Their state Publicity Secretary, Abraham Alberah Catoh, said only three years down the line, the tenets of democracy is fast eroding: ‘’The APC-led Federal and State Governments have been destroying the major institutions of our democratic state. Arbitrary arrests of innocent law abiding citizens, attacks on journalists ,media trials of perceived enemies and corrupt politicians from the opposition parties or dissenting voices, unconstitutional demolition of properties belonging to Nigerians and opposing political actors and demolition of markets.

‘’In Kaduna State, there is no single project initiated and completed by Governor Nasiru El-Rufai ,even with the quantum of monies, running into trillions of Naira from the Federation Account, Paris Club refund, bail outs, loans, grants and proceeds from the sale of government houses and properties.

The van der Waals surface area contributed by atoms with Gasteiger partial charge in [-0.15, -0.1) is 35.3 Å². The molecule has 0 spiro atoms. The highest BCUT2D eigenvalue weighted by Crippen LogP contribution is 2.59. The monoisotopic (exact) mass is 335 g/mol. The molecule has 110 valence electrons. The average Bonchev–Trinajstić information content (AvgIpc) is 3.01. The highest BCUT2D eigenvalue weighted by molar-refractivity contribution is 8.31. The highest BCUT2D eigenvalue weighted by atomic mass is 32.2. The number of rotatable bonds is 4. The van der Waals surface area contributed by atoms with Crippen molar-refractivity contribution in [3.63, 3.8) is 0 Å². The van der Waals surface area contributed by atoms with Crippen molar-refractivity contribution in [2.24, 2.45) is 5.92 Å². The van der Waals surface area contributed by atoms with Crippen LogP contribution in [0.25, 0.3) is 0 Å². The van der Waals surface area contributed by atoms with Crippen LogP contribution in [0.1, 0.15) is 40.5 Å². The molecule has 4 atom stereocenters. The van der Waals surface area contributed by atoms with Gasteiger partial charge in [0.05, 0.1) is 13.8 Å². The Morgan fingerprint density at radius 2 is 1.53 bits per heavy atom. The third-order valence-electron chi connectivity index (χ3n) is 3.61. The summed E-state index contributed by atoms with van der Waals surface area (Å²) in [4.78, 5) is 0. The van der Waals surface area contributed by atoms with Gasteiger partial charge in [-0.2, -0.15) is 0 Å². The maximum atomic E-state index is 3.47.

‘’The spate of uncompleted projects in Kaduna is an eye sore, with no hope of completion in sight. In furtherance of the El-Rufai anti-people policies, over 50,000 civil servants were sacked without recourse to laid down rules ,even with their campaign promise of providing jobs to our teeming youths. The APC also promised to revive the ailing textiles industries, but as usual with the El-Rufai and APC administration, that is synonymous with lies and propaganda, nothing has changed, rather the people are worse off.’’